Sunday, March 31, 2013

Are South Korea's Apple Communists Guilty of Treason?

Think What We Tell You To
It may surprise people to learn that some Koreans' sense of 'minjok', or pure-bloodedness, is so weak these days in the corrosive multicultural world in which we live, that they willingly buy Apple products rather than the homemade Seongsan Galaxy phones which have swept the world in the last few years.

But after the revelation that Kim Jong-un - the North Korean hipster now running the secretive regime in Pyongyang – is an avid Apple fanboy, many experts are questioning the similarity between the followers of the technology cult and those who follow the communist dynasty's leadership cult, and asking "Are South Korean Apple users communist sympathizers who are therefore guilty of treason?"

While there may initially appear to be significant differences between Apple and North Korea, there is plenty of evidence of the similarity between the two groups. Both the Democratic People's Republic of Apple and the Workers' Party of Korea were built out of the ashes of near-collapse into organizations which grew to threaten the world under autocratic leaderships known for their sudden rages and summary executions. Both created personality cults and reality distortion fields around their respective leaders, and encouraged a level of fanaticism increasingly aimed at a range of perceived enemies. Both dogmatically demand that the needs of their citizens be provided for exclusively by the regime, with private enterprise and non-approved products crushed.

And while the Workers Party is based in North Korea and Apple is based in California, both regions are known both historically and today for their communist sympathies. In fact, North Korea was an entity which grew out of the Soviet Union, whereas the Apple's founders' emerged from Berkeley – a well-known hotbed of communism and other dubious liberal ideals.

Both the North Korean and Apple regimes claim to be strong to the point of irrational invincibility, with Steve Jobs threatening to wage 'thermonuclear war' in a battle ultimately directed at Seongsan - a company which makes up 30% of the South Korean economy, and Pyongyang threatening thermonuclear war to destroy the other 70%. But experts believe that despite their bellicose rhetoric in reality both the Workers Party and Apple are unable to provide themselves with adequate security. Meanwhile military planners have shown that both North Korea and California could be easily invaded in the event of conflict, despite of the Chinese.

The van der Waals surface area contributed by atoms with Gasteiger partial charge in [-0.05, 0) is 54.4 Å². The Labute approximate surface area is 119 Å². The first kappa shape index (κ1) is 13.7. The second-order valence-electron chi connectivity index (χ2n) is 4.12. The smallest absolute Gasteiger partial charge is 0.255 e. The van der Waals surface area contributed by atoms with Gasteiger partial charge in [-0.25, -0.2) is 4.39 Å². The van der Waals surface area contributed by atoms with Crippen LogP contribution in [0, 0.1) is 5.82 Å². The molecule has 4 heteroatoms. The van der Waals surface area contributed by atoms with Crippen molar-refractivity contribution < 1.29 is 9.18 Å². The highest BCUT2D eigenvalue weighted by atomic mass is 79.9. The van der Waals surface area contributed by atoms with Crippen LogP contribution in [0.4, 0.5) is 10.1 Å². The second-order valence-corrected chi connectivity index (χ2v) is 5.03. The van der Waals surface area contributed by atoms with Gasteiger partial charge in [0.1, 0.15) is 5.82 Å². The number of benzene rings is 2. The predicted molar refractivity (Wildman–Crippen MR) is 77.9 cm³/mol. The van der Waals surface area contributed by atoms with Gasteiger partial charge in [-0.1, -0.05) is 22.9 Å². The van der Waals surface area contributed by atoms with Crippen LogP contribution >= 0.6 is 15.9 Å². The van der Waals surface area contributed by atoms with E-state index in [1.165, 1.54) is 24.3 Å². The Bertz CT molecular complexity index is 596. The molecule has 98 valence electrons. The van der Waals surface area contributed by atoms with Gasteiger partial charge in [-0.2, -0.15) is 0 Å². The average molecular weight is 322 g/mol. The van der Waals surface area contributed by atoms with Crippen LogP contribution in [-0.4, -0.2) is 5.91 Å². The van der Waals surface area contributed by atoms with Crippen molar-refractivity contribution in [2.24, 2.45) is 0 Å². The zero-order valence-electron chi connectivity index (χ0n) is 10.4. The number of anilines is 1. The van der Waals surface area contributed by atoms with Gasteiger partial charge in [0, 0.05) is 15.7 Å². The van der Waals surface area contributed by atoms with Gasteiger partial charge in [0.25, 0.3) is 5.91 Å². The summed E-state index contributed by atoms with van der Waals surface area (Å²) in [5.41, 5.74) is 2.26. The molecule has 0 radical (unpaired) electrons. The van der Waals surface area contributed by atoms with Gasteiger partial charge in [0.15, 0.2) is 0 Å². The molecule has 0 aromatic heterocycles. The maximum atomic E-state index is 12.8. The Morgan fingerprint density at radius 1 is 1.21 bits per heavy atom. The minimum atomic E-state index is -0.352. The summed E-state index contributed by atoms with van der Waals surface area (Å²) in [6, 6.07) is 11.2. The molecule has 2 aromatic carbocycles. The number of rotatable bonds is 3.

So with all the similarities and the Democratic People's Republic of Apple standing accused of being nothing more than a front for the International Communist Conspiracy while dressing up consumerism as communism, and Kim Jong-un now openly flouting the use of his fellow communists' computers in planning the nuclear destruction of South Korea, serious questions are being raised in legal circles as to whether Apple users in South Korea are open to arrest under the nation's firm but fair National Insecurity Law, which prohibits the possession of communist and other left-wing materials.

The Dokdo Times spoke to a leading expert on the implementation of the National Insecurity Law at a major Korean university, and while he didn't wish to go on the record for fear of prejudicing any ongoing government investigation, and because of the law's rules on free speech, he was clear that South Korean Apple users may be guilty of treason. The professor added that while he always marks the Apple-owning students in his class lower than their non-Apple owning peers, he wants to see the government take a more direct approach to the infiltrators to make them disappear.

The ultimate answer to the seemingly clear question of whether South Korean Apple users are communist sympathizers could have a significant bearing on the fortunes of Seongsan, which recently failed to set audiences alight with its flagship Galaxy S4 launch, despite careful attempts to show how it could be used to make up to 49 percent of the world's population feel superior, rather than the 10 percent globally that typically report feeling superior on using Apple devices.